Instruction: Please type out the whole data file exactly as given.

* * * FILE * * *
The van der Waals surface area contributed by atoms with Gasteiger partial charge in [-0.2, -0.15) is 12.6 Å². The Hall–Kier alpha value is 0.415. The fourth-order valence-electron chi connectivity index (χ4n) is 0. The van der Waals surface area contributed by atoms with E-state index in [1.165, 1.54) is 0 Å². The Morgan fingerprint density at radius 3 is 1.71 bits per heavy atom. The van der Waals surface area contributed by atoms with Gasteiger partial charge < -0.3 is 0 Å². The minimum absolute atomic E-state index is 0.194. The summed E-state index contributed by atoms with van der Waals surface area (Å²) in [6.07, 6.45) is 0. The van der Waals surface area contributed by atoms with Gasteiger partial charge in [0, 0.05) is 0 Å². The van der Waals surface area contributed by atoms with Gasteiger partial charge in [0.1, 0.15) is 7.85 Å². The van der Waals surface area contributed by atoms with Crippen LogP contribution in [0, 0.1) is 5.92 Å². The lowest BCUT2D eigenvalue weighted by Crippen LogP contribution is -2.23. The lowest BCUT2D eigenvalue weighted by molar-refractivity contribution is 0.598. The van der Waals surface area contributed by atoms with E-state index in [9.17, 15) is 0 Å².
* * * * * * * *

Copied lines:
The van der Waals surface area contributed by atoms with Gasteiger partial charge in [-0.2, -0.15) is 12.6 Å². The Hall–Kier alpha value is 0.415. The fourth-order valence-electron chi connectivity index (χ4n) is 0. The van der Waals surface area contributed by atoms with E-state index in [1.165, 1.54) is 0 Å². The Morgan fingerprint density at radius 3 is 1.71 bits per heavy atom. The van der Waals surface area contributed by atoms with Gasteiger partial charge < -0.3 is 0 Å². The minimum absolute atomic E-state index is 0.194. The summed E-state index contributed by atoms with van der Waals surface area (Å²) in [6.07, 6.45) is 0. The van der Waals surface area contributed by atoms with Gasteiger partial charge in [0, 0.05) is 0 Å². The van der Waals surface area contributed by atoms with Gasteiger partial charge in [0.1, 0.15) is 7.85 Å². The van der Waals surface area contributed by atoms with Crippen LogP contribution in [0, 0.1) is 5.92 Å². The lowest BCUT2D eigenvalue weighted by Crippen LogP contribution is -2.23. The lowest BCUT2D eigenvalue weighted by molar-refractivity contribution is 0.598. The van der Waals surface area contributed by atoms with E-state index in [9.17, 15) is 0 Å².